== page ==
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Junkers Ju 87B-2 "Stuka"

by David W. Aungst


Junkers Ju 87B-2 Stuka
Lt. Hubert Polz,  6/StG 2



I n t r o d u c t i o n


I'm not that fond of "trucks that fly" and the Stuka is no exception. However, when adorned in unique personal markings like those used by Lt. Hubert Polz from 6/StG 2, even I can be swayed into building a flying truck.

I built the Hasegawa 1/48 scale Junkers Ju 87B-2 Stuka kit mostly out-of-the-box. The only change I made to the basic kit was to cut and replace the wing control surface actuators with styrene rod stock. Hasegawa molds these rather crudely as thick triangles (with the wing flight controls molded as part of the wing). Hasegawa would have done better to mold the flight control surfaces separately and then provide the proper rod details for the actuators.

The only other problem I had with the kit involved the horizontal tails. Constructed with the braces in the locator holes that Hasegawa molds, the tails are forced to doop quite noticeably. I cut off the fuselage locators and mounted the bracing higher on the fuselage side to keep the tails level.



Painting and Decals


The camouflage on the model is applied using Floquil Military enamel paints. The camouflage is the "standard" Black-Green (RLM 70) and Dark Green (RLM 71) splinter over a Light Blue (RLM 65) bottom with Sand Yellow (RLM 79) applied in a random pattern over the top side splinter camouflage.

I had no idea how difficult it would be to apply the RLM 70 and RLM71 splinter camouflage to the aircraft. It took longer to mask the model than it did to air brush the paint. I now know why most modelers select later war Luftwaffe topics for building where the camouflage is more free form. I came close to not applying the sand camouflage after all the work it took to create the green splinter scheme.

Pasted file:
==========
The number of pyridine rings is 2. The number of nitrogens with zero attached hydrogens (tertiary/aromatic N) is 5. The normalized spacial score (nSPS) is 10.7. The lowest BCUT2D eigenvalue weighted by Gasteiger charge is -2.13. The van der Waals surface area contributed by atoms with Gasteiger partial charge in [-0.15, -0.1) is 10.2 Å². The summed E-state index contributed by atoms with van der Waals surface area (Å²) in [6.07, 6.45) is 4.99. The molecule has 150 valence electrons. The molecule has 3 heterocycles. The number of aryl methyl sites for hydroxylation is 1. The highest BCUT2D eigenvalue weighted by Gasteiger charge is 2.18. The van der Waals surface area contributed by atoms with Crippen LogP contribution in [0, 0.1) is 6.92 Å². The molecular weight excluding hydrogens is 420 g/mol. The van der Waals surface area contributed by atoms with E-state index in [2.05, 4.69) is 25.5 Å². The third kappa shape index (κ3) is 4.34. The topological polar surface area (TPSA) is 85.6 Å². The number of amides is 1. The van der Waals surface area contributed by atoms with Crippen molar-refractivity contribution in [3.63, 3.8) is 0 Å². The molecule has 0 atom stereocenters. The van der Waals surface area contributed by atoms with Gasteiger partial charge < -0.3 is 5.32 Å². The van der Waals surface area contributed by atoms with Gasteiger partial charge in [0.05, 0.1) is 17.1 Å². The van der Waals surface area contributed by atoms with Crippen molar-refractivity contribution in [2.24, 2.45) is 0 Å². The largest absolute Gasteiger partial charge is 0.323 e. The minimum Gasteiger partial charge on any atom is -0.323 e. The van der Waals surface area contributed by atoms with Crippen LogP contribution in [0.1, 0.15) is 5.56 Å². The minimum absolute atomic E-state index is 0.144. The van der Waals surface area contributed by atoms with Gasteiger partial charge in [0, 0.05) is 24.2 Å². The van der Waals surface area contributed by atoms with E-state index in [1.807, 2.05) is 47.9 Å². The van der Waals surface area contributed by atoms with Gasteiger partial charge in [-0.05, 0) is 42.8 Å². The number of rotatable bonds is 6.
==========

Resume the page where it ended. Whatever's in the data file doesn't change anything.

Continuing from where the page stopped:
I chose to make the cockpit interior Black-Gray (RLM 66) as I was told this was more common. I used the Floquil Military enamel paint for this, but most of the rest of the detail items on the model are Testors Model Master enamel paints.

The decals come from Three Guys Replicas (sheet #48005). The Hasagawa special release of a kit including these markings was not available, yet, when I built this model. The "snake" aircraft has always been my favorite Stuka, ever since I first saw the box art on the old 1/32nd scale Revell kit. The Three Guys instructions for these decals are very complete and actually give the camouflage for the entire aircraft (left, right, and top sides).



I used a combination of thinned down enamel paint washes and air brush shading to weather the airframe. This was completed by a final dry brushing of silver to pop out the surface details. I had been told from a couple sources that Stukas got really beat in the field with lots of exhaust staining. I hated covering half of the snake decals I worked so hard to get applied, but I decided to follow the advice and heavily weathered the airframe.



Additional Images and Project Summary


Project Statistics

Completion Date:

16 Nov. 1995

Total Building Time:








Decals / Markings:


Extra Detailing / Conversion:


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Models, Description and Images Copyright 1999 by David Aungst
Page Created 23 September, 1999
Last Updated 26 July, 2007

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